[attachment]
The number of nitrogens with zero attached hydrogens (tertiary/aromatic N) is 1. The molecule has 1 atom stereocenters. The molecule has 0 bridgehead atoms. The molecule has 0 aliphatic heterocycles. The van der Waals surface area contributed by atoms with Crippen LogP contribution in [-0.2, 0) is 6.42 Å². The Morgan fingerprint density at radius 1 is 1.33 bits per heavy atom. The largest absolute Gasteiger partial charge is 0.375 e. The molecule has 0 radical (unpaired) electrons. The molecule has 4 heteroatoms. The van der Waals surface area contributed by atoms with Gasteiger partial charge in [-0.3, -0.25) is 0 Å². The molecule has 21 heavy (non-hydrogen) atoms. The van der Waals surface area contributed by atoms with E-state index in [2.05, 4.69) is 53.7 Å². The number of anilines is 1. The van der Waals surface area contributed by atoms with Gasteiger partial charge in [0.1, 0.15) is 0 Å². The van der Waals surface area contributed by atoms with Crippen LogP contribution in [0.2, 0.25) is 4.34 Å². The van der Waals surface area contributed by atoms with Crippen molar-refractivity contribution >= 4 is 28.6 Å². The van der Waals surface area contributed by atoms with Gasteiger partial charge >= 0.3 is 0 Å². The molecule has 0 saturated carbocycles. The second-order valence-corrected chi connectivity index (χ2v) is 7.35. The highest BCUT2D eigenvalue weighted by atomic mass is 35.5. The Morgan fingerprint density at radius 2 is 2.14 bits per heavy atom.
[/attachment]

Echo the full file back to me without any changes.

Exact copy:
The number of nitrogens with zero attached hydrogens (tertiary/aromatic N) is 1. The molecule has 1 atom stereocenters. The molecule has 0 bridgehead atoms. The molecule has 0 aliphatic heterocycles. The van der Waals surface area contributed by atoms with Crippen LogP contribution in [-0.2, 0) is 6.42 Å². The Morgan fingerprint density at radius 1 is 1.33 bits per heavy atom. The largest absolute Gasteiger partial charge is 0.375 e. The molecule has 0 radical (unpaired) electrons. The molecule has 4 heteroatoms. The van der Waals surface area contributed by atoms with Gasteiger partial charge in [-0.3, -0.25) is 0 Å². The molecule has 21 heavy (non-hydrogen) atoms. The van der Waals surface area contributed by atoms with E-state index in [2.05, 4.69) is 53.7 Å². The number of anilines is 1. The van der Waals surface area contributed by atoms with Gasteiger partial charge in [0.1, 0.15) is 0 Å². The van der Waals surface area contributed by atoms with Crippen LogP contribution in [0.2, 0.25) is 4.34 Å². The van der Waals surface area contributed by atoms with Crippen molar-refractivity contribution >= 4 is 28.6 Å². The van der Waals surface area contributed by atoms with Gasteiger partial charge >= 0.3 is 0 Å². The molecule has 0 saturated carbocycles. The second-order valence-corrected chi connectivity index (χ2v) is 7.35. The highest BCUT2D eigenvalue weighted by atomic mass is 35.5. The Morgan fingerprint density at radius 2 is 2.14 bits per heavy atom.